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5 Design Tips for Non-Profits

I'm a big believer in hiring professionals whenever possible. Professionals know exactly what they're doing because they've done it every day for years and years. Hiring one makes your life easier and frees your time for other tasks.

But I understand that Non-Profits are hard to organize and fund, and that the blessed souls who run them have to wear many hats. If you find yourself in the position of having to put together some sort of design for a document, flyer or website, here are 5 simple tips for you:

1) Use Good Quality Photographs

The number one problem with amateur designs, including posters and websites, is the quality of their photographs. Don't make your photos bigger under any circumstances. They lose quality instantly. Use a picture that is sharp and has attractive lighting. I see tons of flat, boring pictures, and the biggest reason they're boring is that they were taken in the shade on a cloudy day. You need sunshine and shadows and color. Getting a professional to take high quality pictures or to, at least, retouch your photos will help tremendously.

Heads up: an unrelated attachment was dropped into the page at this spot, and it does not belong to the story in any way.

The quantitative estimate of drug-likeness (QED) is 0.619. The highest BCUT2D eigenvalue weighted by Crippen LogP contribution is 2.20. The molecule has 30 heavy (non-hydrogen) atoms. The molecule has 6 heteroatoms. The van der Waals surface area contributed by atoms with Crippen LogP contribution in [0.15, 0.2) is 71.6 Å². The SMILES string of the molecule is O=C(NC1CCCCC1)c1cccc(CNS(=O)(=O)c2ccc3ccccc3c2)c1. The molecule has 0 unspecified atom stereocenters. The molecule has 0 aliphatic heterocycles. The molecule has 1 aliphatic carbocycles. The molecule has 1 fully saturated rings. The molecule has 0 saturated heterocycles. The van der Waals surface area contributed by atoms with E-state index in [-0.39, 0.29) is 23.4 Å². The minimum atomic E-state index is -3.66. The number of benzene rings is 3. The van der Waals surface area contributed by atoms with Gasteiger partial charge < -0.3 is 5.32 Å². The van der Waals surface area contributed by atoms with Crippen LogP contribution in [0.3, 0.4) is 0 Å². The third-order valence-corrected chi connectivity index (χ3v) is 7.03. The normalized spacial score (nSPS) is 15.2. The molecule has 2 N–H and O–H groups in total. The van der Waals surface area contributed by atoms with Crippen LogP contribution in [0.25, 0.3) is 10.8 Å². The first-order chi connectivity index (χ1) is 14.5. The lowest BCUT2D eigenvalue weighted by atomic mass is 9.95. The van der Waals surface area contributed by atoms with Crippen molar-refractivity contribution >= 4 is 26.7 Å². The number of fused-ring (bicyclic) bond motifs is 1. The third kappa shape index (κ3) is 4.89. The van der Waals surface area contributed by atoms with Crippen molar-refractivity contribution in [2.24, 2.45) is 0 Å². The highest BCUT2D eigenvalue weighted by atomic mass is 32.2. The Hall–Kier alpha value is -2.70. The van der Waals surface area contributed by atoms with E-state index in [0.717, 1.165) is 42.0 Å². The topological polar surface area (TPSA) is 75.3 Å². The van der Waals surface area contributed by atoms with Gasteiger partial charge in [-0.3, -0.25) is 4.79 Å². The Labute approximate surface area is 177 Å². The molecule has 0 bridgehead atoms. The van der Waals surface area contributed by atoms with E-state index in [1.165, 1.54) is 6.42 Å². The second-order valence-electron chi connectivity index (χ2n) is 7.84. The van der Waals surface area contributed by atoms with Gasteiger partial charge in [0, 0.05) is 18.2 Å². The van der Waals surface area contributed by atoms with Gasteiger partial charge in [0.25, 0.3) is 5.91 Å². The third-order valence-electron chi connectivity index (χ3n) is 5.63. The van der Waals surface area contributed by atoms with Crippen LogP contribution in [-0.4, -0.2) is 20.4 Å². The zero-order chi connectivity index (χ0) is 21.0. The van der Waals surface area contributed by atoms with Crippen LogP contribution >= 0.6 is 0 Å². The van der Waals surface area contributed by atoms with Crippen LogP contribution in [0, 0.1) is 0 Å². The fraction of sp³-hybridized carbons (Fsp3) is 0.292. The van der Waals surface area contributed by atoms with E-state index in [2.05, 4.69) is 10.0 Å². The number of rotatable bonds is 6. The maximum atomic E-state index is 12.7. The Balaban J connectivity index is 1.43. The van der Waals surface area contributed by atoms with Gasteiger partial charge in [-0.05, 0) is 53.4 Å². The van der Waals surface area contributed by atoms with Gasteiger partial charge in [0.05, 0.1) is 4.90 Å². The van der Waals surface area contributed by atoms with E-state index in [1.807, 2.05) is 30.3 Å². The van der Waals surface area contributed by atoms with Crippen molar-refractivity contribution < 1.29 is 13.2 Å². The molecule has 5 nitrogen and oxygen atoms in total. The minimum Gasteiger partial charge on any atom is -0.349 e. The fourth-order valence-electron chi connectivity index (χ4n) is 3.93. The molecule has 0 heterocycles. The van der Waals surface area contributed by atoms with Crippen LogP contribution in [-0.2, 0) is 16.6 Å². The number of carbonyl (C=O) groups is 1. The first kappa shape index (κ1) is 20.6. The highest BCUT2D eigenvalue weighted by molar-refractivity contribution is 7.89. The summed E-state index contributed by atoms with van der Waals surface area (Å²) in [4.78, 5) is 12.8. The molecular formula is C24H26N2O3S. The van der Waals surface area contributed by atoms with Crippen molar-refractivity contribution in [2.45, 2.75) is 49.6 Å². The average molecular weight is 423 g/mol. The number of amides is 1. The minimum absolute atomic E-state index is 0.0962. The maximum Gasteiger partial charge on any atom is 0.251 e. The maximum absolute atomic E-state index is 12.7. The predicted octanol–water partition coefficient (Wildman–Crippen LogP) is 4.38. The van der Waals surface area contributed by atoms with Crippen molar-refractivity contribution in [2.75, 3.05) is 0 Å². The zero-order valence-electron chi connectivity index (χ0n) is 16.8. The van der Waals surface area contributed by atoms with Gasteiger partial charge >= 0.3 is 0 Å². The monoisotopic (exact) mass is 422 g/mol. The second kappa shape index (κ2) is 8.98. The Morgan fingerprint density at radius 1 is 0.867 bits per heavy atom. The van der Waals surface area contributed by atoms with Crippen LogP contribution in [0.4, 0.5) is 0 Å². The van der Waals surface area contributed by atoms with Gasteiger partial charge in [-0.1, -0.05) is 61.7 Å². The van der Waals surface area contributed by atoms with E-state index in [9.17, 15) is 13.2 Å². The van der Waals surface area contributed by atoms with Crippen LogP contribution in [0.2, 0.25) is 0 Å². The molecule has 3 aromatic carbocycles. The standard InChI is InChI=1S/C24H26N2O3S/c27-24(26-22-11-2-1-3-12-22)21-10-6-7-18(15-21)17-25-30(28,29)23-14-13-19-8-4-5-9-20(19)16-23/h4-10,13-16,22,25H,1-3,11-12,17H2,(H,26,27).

2) Create a Visual Hierarchy

Whenever you arrange text you need to establish a visual hierarchy and stick to it. The Title should be biggest and boldest. Subheadings are smaller in size, but still bold. Paragraph text is smaller and not bold. Often, too, designers use a sans-serif font for headlines and a serif font for paragraph text. The easiest way for me to explain serif and sans-serif is to point you to Google.

Decide on the font sizes for your Titles, Sub-Headings and Paragraphs, and use those sizes every time.

3) Limit Colors

To make your life easier, use the fewest colors possible. Choose 2 or 3 main colors and an accent color that you throw in from time to time when you need extra visual interest.

4) Use Modular Design

By modular, I mean to group information into blocks. Think in terms of columns and rows. For example, if you are setting up a flyer about an event, perhaps you have 3 horizontal rows (Title section at the top; information section in the middle; contact information section at the bottom) with 2 columns in the middle row. Keeping your information modular ensures the information makes visual sense and is easy to organize. For reference, google newspaper layouts.

5) Make It Easy

When in doubt, simplify, reduce and take away. Don't cram the space full of images and text, because having plenty of free space is just as important as having plenty of visual elements. The eyes enjoy space and room.

Again, hire a professional. You could even hire me. But, if you can't, use these 5 tips to make your life a lot easier and your designs more effective.

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